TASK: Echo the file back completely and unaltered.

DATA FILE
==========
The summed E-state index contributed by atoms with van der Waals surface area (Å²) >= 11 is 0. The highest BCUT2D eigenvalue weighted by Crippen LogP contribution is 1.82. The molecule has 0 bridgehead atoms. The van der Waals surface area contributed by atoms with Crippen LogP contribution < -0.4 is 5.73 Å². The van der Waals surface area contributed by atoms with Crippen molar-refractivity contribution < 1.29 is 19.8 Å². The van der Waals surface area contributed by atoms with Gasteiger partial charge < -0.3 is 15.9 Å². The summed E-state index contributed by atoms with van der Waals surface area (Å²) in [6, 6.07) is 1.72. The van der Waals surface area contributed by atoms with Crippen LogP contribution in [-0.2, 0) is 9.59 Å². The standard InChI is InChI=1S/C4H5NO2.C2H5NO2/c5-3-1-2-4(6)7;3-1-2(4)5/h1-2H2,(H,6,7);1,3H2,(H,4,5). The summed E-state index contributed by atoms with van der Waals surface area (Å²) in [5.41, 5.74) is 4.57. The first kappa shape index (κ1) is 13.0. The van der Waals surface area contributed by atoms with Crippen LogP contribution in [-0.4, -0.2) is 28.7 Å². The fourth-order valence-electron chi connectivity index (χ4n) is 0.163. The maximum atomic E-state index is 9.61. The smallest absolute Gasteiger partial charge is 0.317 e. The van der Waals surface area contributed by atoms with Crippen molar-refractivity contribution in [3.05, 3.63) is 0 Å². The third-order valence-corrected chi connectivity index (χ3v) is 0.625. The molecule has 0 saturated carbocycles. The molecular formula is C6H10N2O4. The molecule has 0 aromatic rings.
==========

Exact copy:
The summed E-state index contributed by atoms with van der Waals surface area (Å²) >= 11 is 0. The highest BCUT2D eigenvalue weighted by Crippen LogP contribution is 1.82. The molecule has 0 bridgehead atoms. The van der Waals surface area contributed by atoms with Crippen LogP contribution < -0.4 is 5.73 Å². The van der Waals surface area contributed by atoms with Crippen molar-refractivity contribution < 1.29 is 19.8 Å². The van der Waals surface area contributed by atoms with Gasteiger partial charge < -0.3 is 15.9 Å². The summed E-state index contributed by atoms with van der Waals surface area (Å²) in [6, 6.07) is 1.72. The van der Waals surface area contributed by atoms with Crippen LogP contribution in [-0.2, 0) is 9.59 Å². The standard InChI is InChI=1S/C4H5NO2.C2H5NO2/c5-3-1-2-4(6)7;3-1-2(4)5/h1-2H2,(H,6,7);1,3H2,(H,4,5). The summed E-state index contributed by atoms with van der Waals surface area (Å²) in [5.41, 5.74) is 4.57. The first kappa shape index (κ1) is 13.0. The van der Waals surface area contributed by atoms with Crippen LogP contribution in [-0.4, -0.2) is 28.7 Å². The fourth-order valence-electron chi connectivity index (χ4n) is 0.163. The maximum atomic E-state index is 9.61. The smallest absolute Gasteiger partial charge is 0.317 e. The van der Waals surface area contributed by atoms with Crippen molar-refractivity contribution in [3.05, 3.63) is 0 Å². The third-order valence-corrected chi connectivity index (χ3v) is 0.625. The molecule has 0 saturated carbocycles. The molecular formula is C6H10N2O4. The molecule has 0 aromatic rings.